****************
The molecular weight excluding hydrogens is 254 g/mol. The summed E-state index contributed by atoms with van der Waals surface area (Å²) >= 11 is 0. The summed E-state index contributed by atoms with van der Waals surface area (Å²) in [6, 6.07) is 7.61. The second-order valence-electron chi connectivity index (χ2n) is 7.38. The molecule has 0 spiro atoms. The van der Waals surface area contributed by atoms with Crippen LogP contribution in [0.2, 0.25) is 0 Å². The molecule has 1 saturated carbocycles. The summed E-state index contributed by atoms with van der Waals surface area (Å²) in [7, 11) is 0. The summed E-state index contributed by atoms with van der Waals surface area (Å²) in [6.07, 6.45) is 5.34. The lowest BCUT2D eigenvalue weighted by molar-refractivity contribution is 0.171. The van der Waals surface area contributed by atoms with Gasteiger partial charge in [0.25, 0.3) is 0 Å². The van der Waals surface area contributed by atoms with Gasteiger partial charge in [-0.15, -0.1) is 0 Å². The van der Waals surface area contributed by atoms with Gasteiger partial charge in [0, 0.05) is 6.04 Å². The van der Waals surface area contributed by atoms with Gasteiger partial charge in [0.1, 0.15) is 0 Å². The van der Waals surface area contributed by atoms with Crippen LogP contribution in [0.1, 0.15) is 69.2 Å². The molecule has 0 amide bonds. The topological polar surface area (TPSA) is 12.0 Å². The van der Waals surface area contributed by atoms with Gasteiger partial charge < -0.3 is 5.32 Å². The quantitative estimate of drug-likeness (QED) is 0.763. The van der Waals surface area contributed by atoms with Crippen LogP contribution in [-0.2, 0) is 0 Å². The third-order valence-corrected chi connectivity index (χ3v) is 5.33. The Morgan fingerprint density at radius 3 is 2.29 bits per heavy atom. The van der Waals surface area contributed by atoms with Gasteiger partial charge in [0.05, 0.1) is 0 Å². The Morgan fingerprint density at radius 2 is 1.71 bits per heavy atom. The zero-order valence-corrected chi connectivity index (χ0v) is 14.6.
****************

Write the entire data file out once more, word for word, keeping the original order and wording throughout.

The molecular weight excluding hydrogens is 254 g/mol. The summed E-state index contributed by atoms with van der Waals surface area (Å²) >= 11 is 0. The summed E-state index contributed by atoms with van der Waals surface area (Å²) in [6, 6.07) is 7.61. The second-order valence-electron chi connectivity index (χ2n) is 7.38. The molecule has 0 spiro atoms. The van der Waals surface area contributed by atoms with Crippen LogP contribution in [0.2, 0.25) is 0 Å². The molecule has 1 saturated carbocycles. The summed E-state index contributed by atoms with van der Waals surface area (Å²) in [7, 11) is 0. The summed E-state index contributed by atoms with van der Waals surface area (Å²) in [6.07, 6.45) is 5.34. The lowest BCUT2D eigenvalue weighted by molar-refractivity contribution is 0.171. The van der Waals surface area contributed by atoms with Gasteiger partial charge in [0.25, 0.3) is 0 Å². The van der Waals surface area contributed by atoms with Gasteiger partial charge in [-0.15, -0.1) is 0 Å². The van der Waals surface area contributed by atoms with Gasteiger partial charge in [0, 0.05) is 6.04 Å². The van der Waals surface area contributed by atoms with Gasteiger partial charge in [0.1, 0.15) is 0 Å². The van der Waals surface area contributed by atoms with Crippen LogP contribution in [0.1, 0.15) is 69.2 Å². The molecule has 0 amide bonds. The topological polar surface area (TPSA) is 12.0 Å². The van der Waals surface area contributed by atoms with Gasteiger partial charge < -0.3 is 5.32 Å². The quantitative estimate of drug-likeness (QED) is 0.763. The van der Waals surface area contributed by atoms with Crippen LogP contribution in [-0.2, 0) is 0 Å². The third-order valence-corrected chi connectivity index (χ3v) is 5.33. The Morgan fingerprint density at radius 3 is 2.29 bits per heavy atom. The van der Waals surface area contributed by atoms with Gasteiger partial charge in [0.05, 0.1) is 0 Å². The Morgan fingerprint density at radius 2 is 1.71 bits per heavy atom. The zero-order valence-corrected chi connectivity index (χ0v) is 14.6.